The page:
It’s welcome that he has returned to reality – in which unity and solidarity are possibly even more important than boasting about high-tech “exits” that enrich only a few. The next government, whatever its composition, will have to understand that without strong state support the economy won’t be able to rehabilitate itself.
It will have to realize that massive government support will be needed to cater to masses of the unemployed, and that the health system can’t be left to the vagaries of the free market after being criminally neglected in the years when there was no full-time health minister.
Government support for local producers, especially in agriculture, must be a top priority to ensure a steady supply of food, releasing Israel from its dependence on imports that could be hit by a halt in air transport, as is happening now. A comprehensive and functional public sector, with authority and clout, is an existential need, much more than a prosperous stock exchange and tycoons.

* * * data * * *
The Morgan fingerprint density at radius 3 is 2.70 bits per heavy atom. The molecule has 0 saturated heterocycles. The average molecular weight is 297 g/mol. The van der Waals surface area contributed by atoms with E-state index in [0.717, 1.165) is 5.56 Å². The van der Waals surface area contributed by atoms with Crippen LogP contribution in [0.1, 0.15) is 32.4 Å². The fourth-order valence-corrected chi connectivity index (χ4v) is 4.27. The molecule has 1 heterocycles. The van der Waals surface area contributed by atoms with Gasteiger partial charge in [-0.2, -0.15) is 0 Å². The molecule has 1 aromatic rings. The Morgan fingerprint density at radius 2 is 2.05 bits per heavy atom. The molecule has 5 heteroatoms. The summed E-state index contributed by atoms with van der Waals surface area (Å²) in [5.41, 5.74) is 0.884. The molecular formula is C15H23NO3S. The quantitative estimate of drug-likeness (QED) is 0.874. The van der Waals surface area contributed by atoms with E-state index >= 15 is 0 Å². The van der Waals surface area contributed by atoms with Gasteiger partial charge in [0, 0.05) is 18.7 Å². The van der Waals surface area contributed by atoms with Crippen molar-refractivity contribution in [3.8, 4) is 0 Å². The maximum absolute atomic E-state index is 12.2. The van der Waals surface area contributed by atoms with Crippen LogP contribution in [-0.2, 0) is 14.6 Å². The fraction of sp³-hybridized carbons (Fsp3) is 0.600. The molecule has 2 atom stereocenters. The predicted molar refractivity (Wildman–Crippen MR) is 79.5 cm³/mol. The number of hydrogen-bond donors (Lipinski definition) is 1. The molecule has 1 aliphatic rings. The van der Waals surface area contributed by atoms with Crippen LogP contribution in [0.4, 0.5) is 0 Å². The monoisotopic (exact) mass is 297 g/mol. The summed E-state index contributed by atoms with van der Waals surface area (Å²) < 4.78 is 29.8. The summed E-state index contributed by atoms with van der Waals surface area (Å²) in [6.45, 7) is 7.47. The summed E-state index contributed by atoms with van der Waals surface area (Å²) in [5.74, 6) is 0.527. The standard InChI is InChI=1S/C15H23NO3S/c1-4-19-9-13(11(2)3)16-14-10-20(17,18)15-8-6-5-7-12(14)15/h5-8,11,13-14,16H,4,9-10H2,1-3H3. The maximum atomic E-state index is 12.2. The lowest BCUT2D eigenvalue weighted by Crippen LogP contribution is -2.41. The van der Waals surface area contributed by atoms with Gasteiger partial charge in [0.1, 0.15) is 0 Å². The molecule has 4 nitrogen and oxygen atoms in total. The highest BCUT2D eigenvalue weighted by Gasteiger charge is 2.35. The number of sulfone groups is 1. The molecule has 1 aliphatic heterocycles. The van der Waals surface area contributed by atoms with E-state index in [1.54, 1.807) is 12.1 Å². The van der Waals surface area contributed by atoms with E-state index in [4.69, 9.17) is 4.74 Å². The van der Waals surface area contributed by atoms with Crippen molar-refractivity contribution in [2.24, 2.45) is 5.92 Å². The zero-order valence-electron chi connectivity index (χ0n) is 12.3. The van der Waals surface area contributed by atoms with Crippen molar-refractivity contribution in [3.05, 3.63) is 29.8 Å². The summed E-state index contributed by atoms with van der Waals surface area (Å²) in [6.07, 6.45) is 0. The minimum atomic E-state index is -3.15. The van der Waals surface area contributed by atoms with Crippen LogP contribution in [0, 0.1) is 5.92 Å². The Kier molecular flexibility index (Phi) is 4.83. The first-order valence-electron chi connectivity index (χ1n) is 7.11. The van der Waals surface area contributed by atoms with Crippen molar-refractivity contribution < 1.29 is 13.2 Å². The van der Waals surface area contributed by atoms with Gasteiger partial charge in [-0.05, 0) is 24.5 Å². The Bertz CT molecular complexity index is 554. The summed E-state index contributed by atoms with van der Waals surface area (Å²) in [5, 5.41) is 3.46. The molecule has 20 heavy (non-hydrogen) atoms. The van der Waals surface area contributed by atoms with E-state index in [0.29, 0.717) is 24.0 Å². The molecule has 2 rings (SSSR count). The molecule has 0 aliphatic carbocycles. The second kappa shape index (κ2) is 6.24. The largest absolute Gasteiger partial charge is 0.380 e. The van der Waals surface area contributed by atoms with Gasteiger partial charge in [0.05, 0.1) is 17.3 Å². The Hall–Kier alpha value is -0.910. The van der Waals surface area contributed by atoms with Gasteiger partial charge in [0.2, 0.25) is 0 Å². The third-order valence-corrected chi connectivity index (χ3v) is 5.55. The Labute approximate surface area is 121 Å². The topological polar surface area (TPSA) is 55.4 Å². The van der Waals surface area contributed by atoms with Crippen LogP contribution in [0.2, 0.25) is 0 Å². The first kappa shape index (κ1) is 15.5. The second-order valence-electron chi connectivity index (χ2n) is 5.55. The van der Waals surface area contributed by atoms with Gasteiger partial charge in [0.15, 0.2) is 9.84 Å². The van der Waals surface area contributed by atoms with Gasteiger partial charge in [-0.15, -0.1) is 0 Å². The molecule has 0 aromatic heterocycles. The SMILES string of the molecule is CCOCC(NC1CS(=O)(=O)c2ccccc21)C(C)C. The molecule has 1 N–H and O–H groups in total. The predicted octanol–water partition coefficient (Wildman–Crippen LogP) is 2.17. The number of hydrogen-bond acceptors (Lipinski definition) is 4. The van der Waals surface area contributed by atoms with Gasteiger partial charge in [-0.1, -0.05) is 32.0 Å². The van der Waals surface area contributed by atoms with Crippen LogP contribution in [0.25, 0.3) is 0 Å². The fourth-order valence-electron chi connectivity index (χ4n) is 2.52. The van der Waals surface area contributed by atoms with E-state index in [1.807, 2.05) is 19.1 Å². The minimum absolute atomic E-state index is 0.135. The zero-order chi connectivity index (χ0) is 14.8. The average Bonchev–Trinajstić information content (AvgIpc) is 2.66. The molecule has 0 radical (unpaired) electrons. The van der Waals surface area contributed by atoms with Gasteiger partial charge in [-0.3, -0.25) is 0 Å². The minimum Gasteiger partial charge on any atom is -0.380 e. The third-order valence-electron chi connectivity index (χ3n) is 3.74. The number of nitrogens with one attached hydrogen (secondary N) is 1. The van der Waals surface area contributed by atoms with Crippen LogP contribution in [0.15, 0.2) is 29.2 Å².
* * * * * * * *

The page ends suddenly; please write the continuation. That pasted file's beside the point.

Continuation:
But the need to empower the state contains risks. Authoritarian and totalitarian regimes on the left and right always arose in times of crisis and emergency when a need for strong leadership was used as a pretext for destroying democracy. Lenin and his associates exploited the terrible crisis in Russia at the end of World War I to dissolve the first elected Constituent Assembly in Russian history. The Bolsheviks failed to achieve a majority in the elections but took control of a fractious and riven country.
Mussolini came to power after Italy’s economy foundered following the takeover of industry and the streets by revolutionary groups. Hitler came to power when millions of unemployed shattered what was left of social and economic stability in Germany, with parliament bogged down in its attempts to form a government after repeated elections.
We ourselves have seen how Vladimir Putin used the chaos that followed the collapse of the communist regime to form a neo-czarist regime in Russia. A time of emergency is always an opportunity for authoritarian elements that exist on the margins of every society to portray themselves as the saviors of the nation and the entire world.
In light of these dangers, two things are vital regarding the critical role of the state: not only its blocking of a concentration of power by ensuring the independence of the legislature and judiciary, but also the preservation of a strong civil society.